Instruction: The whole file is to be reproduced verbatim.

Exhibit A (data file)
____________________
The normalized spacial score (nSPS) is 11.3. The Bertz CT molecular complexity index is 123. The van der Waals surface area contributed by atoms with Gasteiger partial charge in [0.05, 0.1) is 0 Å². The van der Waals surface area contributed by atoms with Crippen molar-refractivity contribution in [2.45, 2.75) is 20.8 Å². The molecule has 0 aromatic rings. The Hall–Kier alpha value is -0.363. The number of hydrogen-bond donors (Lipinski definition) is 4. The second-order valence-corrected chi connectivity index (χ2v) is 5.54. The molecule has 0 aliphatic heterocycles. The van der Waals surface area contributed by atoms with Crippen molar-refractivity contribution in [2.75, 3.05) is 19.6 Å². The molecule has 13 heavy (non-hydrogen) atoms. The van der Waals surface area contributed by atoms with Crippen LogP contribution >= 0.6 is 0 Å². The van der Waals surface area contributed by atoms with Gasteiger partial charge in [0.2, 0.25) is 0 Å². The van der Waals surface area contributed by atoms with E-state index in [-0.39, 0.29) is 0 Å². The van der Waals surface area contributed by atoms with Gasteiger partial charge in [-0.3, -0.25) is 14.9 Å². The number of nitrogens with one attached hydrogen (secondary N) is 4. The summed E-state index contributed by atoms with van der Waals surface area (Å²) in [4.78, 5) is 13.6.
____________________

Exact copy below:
The normalized spacial score (nSPS) is 11.3. The Bertz CT molecular complexity index is 123. The van der Waals surface area contributed by atoms with Gasteiger partial charge in [0.05, 0.1) is 0 Å². The van der Waals surface area contributed by atoms with Crippen molar-refractivity contribution in [2.45, 2.75) is 20.8 Å². The molecule has 0 aromatic rings. The Hall–Kier alpha value is -0.363. The number of hydrogen-bond donors (Lipinski definition) is 4. The second-order valence-corrected chi connectivity index (χ2v) is 5.54. The molecule has 0 aliphatic heterocycles. The van der Waals surface area contributed by atoms with Crippen molar-refractivity contribution in [2.75, 3.05) is 19.6 Å². The molecule has 13 heavy (non-hydrogen) atoms. The van der Waals surface area contributed by atoms with Crippen LogP contribution >= 0.6 is 0 Å². The van der Waals surface area contributed by atoms with Gasteiger partial charge in [0.2, 0.25) is 0 Å². The van der Waals surface area contributed by atoms with E-state index in [-0.39, 0.29) is 0 Å². The van der Waals surface area contributed by atoms with Gasteiger partial charge in [-0.3, -0.25) is 14.9 Å². The number of nitrogens with one attached hydrogen (secondary N) is 4. The summed E-state index contributed by atoms with van der Waals surface area (Å²) in [4.78, 5) is 13.6.